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World War II drama where the action centers around a single maneuver by a squad of GIs in retaliation against the force of the German Siegfried line. Reese joins a group of weary GIs unexpectedly ordered back into the line when on their way to a rest area. While most of the men withdraw from their positions facing a German pillbox at the far side of a mine-field, half a dozen men are left to protect a wide front. By various ruses, they manage to convince the Germans that a large force is still holding the position. Then Reese leads two of the men in an unauthorized and unsuccessful attack on the pillbox, in which the other two are killed; and when the main platoon returns, he is threatened with court-martial. Rather that face the disgrace, and in an attempt to show he was right, he makes a one-man attack on the pillbox. Written by
During production a number of actors, including Steve McQueen and Fess Parker, frequently arrived on set late and shot a number of scenes with little or no rehearsal and without make-up. Apparently they were working on other film projects at the same time they were shooting this one. See more »
During the final battle, a German gives the order "Achtung, Fire". In addition to mixing German with English, the use of "fire" as in "fire when ready" in German "Feuern Sie, wenn vorbereitet" is meaningless. "Fire" in this context is an American term. See more »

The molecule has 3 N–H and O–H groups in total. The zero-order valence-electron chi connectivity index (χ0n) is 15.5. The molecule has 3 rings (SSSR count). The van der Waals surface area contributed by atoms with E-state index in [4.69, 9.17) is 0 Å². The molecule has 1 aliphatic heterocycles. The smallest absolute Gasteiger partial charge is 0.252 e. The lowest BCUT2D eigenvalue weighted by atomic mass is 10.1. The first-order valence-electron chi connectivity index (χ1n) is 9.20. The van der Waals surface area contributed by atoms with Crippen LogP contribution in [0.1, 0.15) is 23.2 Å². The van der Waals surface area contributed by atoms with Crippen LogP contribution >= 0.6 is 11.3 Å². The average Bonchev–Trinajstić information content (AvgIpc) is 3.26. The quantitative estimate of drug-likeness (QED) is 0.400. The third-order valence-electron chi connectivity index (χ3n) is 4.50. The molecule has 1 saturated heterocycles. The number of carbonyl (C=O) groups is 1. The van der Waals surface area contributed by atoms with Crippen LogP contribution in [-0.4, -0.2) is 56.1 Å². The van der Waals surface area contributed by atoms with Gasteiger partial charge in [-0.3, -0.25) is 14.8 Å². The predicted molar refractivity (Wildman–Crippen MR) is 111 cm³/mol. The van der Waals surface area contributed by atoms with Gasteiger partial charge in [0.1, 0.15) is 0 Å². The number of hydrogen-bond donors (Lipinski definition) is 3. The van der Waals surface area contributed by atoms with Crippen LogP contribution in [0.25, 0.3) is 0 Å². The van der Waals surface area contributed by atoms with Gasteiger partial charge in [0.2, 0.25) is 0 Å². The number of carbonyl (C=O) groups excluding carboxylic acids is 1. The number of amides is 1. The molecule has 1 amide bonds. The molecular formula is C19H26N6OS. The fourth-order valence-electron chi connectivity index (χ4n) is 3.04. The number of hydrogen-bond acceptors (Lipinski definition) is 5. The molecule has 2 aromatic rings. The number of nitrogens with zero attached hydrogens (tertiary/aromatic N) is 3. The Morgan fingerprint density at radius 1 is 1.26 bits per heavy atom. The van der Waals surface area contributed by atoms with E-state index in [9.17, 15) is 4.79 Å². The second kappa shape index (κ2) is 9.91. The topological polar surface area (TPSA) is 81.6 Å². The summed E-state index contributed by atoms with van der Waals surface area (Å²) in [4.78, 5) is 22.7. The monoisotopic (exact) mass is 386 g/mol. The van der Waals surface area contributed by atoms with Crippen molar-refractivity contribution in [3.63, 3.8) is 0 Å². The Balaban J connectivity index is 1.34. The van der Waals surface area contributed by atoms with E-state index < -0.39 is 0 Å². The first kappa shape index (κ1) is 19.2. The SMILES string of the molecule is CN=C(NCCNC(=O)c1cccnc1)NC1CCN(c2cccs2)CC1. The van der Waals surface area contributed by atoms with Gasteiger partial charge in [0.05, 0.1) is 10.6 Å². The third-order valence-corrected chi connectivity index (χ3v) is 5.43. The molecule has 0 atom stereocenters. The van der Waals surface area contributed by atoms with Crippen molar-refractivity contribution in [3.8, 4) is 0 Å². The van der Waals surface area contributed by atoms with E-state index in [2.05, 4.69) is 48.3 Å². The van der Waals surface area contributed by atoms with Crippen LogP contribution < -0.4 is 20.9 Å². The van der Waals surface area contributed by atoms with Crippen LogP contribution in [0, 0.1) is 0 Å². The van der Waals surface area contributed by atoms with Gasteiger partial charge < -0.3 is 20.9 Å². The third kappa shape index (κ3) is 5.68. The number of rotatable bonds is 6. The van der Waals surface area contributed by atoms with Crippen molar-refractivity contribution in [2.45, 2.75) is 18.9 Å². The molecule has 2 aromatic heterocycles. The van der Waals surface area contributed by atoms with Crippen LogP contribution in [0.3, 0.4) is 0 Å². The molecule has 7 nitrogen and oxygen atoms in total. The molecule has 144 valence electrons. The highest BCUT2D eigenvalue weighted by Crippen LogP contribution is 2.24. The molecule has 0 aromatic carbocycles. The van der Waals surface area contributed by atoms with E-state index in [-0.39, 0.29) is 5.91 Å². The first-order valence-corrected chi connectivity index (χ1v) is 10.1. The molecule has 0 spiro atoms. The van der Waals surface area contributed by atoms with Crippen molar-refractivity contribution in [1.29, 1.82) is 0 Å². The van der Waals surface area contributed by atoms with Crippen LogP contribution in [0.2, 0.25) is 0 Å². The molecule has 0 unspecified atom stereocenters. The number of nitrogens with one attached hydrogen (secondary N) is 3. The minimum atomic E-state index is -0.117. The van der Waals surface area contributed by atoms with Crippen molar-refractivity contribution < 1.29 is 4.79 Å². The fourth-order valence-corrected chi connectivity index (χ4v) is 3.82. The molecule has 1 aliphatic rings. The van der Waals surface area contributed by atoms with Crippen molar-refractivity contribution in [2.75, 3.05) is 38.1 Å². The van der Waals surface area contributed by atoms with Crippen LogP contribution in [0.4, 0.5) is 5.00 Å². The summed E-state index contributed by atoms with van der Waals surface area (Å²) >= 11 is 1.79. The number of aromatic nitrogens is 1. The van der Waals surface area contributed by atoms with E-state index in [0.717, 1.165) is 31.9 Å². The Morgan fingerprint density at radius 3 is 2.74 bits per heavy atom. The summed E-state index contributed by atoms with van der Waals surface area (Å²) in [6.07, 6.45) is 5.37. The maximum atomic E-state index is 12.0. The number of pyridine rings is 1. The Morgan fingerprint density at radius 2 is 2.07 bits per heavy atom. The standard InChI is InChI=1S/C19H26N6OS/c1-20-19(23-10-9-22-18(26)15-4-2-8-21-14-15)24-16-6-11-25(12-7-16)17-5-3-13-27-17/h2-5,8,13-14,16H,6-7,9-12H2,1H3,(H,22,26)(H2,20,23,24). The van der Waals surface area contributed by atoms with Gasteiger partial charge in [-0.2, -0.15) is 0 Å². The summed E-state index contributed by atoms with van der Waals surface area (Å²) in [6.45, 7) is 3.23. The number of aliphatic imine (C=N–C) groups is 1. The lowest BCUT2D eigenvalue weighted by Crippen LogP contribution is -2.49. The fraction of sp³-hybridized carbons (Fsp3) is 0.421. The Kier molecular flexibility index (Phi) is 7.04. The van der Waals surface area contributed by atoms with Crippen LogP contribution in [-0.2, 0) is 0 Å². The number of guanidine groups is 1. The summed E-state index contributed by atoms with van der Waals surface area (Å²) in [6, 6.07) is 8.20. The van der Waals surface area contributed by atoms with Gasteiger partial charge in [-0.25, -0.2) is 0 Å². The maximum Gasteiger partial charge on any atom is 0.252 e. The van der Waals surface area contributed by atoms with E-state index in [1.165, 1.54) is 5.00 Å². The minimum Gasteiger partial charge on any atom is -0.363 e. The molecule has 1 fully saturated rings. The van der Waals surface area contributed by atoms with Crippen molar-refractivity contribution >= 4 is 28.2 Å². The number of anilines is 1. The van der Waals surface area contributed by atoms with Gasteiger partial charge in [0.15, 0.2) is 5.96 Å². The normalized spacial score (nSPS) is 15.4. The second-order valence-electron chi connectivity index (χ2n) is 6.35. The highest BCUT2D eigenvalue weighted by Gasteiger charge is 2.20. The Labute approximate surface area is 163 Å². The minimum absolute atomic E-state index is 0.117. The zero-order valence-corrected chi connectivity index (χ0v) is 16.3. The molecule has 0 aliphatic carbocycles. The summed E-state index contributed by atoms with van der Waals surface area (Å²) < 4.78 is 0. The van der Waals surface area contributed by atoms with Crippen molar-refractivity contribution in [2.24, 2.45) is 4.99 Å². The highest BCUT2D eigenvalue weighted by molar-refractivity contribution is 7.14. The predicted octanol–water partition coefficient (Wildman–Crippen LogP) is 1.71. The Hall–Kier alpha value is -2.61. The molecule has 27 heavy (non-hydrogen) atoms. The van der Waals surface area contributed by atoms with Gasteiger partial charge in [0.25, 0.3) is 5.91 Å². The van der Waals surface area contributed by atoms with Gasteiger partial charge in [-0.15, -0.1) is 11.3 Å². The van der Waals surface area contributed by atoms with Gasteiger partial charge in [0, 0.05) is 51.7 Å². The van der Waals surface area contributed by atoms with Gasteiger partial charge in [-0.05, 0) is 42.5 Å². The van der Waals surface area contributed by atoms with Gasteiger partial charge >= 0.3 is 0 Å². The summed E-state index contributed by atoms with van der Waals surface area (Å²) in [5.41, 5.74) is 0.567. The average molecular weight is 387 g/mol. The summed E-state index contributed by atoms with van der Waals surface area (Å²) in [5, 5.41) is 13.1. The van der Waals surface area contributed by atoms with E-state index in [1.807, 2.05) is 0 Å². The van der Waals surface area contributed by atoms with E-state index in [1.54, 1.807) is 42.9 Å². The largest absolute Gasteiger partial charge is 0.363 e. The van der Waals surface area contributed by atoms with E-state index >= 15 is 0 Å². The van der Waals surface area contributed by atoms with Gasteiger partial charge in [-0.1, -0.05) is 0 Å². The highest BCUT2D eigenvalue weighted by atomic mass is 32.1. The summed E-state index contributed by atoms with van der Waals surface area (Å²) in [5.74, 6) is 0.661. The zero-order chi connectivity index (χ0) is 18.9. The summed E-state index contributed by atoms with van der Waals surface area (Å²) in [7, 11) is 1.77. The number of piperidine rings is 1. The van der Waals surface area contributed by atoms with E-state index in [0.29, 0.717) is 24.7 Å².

Sgt. Jim Larkin:
[after the squad is fired on by a German machine gun]
You guys are covered here, but walk carefully beyond this point.
Pvt. Dave Corby:
Walk? Are you out of your mind? I'm gonna dig a subway.
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One of Steve McQueen's better roles is one that is modeled on one that James Cagney played in The Fighting 69th. If you'll remember Cagney was a wise guy who lost his nerve on the battlefield and was sentenced to be shot, but redeemed himself in a heroic climax.
Now McQueen wasn't a coward and he didn't have a priest like Pat O'Brien to have faith in him. But he was a reckless sort and convinced of his own righteousness. It negated his acts of bravery and when the film opens we find him down to being a private and under the command of a sergeant played by Fess Parker who likes him, but understands him all too well.
And Parker's platoon has a really rotten assignment. Hold their position on the Siegfried Line with a handful of men until help arrives and maybe convince the Germans there's a lot more out there than there really are.
McQueen in his usual rebel way goes his own way. It costs the lives of a lot in his squad. Still he does redeem himself like Cagney in the end. This is maybe the only film in which McQueen's rebel persona worked against his character. Still it's an interesting and moving performance he gives.
Look also for good performances from the rest of the cast that includes Harry Guardino, Bobby Darin, Nick Adams, Mike Kellin, and Bob Newhart as other soldiers on the dirty detail.
The film credits say 'introducing Bob Newhart' and he provides what little comedy there is. After the Parker platoon gets the assignment to hold on their assigned piece of real estate, Newhart comes driving up in a jeep loaded with typewriters. He's a clerk/typist at division headquarters and it seems as though he made a wrong turn. Never mind because Guardino and Parker commandeer him and his jeep.
Which sets up one of his routines from his early standup act. Newhart used to work with a telephone and he's asked to do so here for the benefit of a German microphone planted on the American line. It actually works very well into the fabric of the plot.
Hell is for Heroes is one tough and gritty war drama, the kind of film that a generation later, Steven Spielberg would get all kinds of acclaim for Saving Private Ryan. For war picture fans, this is a must.
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